Despite the persistence of the low-carb trend, baking seems to be a more popular hobby than ever. (I mean, have you seen all of the DIY sourdough posts on Instagram?)
If you’re pulling your flour out from the back corner of your pantry, though, you’ve gotta wonder: Does flour go bad? Is it okay to bake with that bag of flour that’s been sitting around for ages?
Considering flour is the base of pretty much every baked good out there—from bread to cake to biscuits to pasta—it’s a valid question.
And, sadly, flour actually has a shorter shelf life than you think. In other words: Yes, flour can go bad, says nutritionist Molly Knauer, RD, advisor for Love Wellness.
Thing is, you likely won’t know if your flour is expired just by looking at it (it doesn’t get moldy or stanky right away). Plus, if you store your flour in some sort of container, you can’t exactly see the expiration date on the bag.
Before busting out your measuring cups and firing up the oven, here’s everything you need to know about when flour expires, how to store it properly, and more.
What is the typical shelf life of flour?
The good news: Regular all-purpose flour lasts a very long time—one year at room temperature and two years in the fridge or freezer, Knauer says. Same goes for other white flours—like self-rising flour, white bread flour, and white cake flour—and “white” or processed flours made from starches like potato or tapioca.
Whole-wheat flour, on the other hand, actually has a shorter shelf life. The reason: Whole-wheat flour still contain’s the grain’s bran and the germ, which are rich in fiber and other nutrients but spoil faster. As a result, whole-wheat flour keeps for up to three months at room temperature, and up to a year in the fridge or freezer. Same goes for oat flour and other whole-grain flours.
What about high-fat flours, like almond and coconut flour?
Unfortunately for all you paleo bakers out there, the fat in popular alternative flours like almond flour and coconut flour makes them spoil more quickly than starchy flours.
“Almond and coconut flours have a shelf life of just three months at room temperature and six months in the fridge or freezer,” Knauer says. The same goes for other nut flours, and finely ground seeds (like flax).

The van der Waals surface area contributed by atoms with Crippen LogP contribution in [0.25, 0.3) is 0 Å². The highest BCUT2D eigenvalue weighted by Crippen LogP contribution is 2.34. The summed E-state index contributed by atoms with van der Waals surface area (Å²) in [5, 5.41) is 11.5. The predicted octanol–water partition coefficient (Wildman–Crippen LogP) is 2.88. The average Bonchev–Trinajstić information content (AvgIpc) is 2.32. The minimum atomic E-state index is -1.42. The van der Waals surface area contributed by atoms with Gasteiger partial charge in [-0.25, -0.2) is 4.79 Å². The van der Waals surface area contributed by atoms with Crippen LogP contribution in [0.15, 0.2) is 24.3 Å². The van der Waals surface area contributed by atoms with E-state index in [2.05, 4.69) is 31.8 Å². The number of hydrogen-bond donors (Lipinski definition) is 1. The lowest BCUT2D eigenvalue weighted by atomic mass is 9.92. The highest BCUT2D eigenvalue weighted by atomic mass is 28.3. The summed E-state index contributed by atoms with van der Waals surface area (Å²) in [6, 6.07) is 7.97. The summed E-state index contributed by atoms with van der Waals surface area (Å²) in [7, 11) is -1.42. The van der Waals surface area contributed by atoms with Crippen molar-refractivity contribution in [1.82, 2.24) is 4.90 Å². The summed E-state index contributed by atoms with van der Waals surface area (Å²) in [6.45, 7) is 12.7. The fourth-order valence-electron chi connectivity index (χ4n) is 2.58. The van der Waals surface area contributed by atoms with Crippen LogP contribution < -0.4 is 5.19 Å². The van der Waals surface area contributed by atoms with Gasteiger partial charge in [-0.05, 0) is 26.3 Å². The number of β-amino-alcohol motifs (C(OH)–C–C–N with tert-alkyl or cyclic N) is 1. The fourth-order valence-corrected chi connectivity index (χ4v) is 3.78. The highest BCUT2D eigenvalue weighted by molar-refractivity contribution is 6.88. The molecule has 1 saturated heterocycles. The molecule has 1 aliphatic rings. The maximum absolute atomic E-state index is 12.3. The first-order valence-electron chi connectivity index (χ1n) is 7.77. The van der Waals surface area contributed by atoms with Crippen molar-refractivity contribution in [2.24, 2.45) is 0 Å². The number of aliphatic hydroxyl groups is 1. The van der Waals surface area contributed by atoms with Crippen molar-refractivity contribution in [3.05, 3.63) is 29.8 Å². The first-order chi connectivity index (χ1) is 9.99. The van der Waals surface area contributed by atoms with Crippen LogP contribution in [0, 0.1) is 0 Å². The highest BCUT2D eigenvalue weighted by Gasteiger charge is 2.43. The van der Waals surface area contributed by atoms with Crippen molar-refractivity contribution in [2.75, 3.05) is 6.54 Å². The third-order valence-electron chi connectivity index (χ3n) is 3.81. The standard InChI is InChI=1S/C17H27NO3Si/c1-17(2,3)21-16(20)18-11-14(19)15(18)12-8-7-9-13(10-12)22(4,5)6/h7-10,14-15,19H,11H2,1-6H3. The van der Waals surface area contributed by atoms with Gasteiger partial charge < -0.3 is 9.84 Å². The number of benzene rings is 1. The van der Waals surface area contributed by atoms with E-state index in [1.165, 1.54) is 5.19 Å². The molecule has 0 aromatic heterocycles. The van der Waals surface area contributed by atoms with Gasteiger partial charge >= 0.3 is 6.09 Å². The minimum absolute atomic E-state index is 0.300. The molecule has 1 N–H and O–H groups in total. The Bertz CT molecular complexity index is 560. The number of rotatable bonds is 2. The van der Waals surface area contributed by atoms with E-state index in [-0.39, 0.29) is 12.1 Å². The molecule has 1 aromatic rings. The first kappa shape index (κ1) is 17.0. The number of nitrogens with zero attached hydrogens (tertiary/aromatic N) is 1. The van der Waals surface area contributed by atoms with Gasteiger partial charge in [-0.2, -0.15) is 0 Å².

What’s the proper way to store flour?
Like many pantry staples, flour lasts longer if it’s not exposed to circulating air.
“The best way to extend the shelf life of flour is to store it in an airtight container or sealable freezer bag at room temperature, or, even better, in the fridge [or freezer],” says Knauer. Colder temperatures literally slow down molecules, which slows the breakdown (and eventual spoilage) of food.
Since flour needs to be at room temperature when you need it (because #bakingscience, guys), store enough flour for regular use in your pantry.
If you have more flour than you’ll use within its shelf life, though, store some in an airtight container or bag in the fridge or freezer. Just be sure to take it out and let it come to room temperature before you use it, Knauer recommends.
How can you tell if flour has gone bad?
First things first: Every bag of flour has a use-by or expiration date printed on it. If you’re transferring flour to an airtight container before stashing it away, label your container with that expiration date before throwing away the flour’s original packaging.
Beyond that, there’s one simple way to tell if flour is beyond its expiration date: “Smell it!” says Knauer.
“Flour should have no smell, or a minimal nutty or sweet smell,” she says. “When flour has gone bad it has a more sour or playdough-like smell.” (Ew.) Though the scent is typically fairly subtle, you should be able to pick up on it.
Pro tip: Make a habit of smelling your flour as soon as you open it, so you know what it’s supposed to smell like. That way, it’ll be easier to tell when it smells “off.”
So, can eating expired flour make you sick?
Raise your hand if you’re reading this and thinking, “Oh no, I’ve been baking with flour that’s been in my cabinet for years!”
If so, don’t worry. Eating expired flour generally doesn’t have significant consequences.“Most of the time, nothing happens other than that your baked goods don’t taste good,” Knauer says.
However, there is a small chance that eating expired flour might make you sick. “If rancid flour contains large amounts of mycotoxins, it can make you sick,” explains Knauer. (Mycotoxins are toxic compounds produced by certain kinds of mold.)
Luckily, flour with that much mold would likely have a strong sour smell that would hit as soon as you opened the container, so you’d probably chuck in pretty quick.
The bottom line: White flours have a long shelf life (one year at room temperature) and should be stored in airtight containers. Spoiled flour will smell slightly sour, but eating it typically doesn’t cause any real harm.
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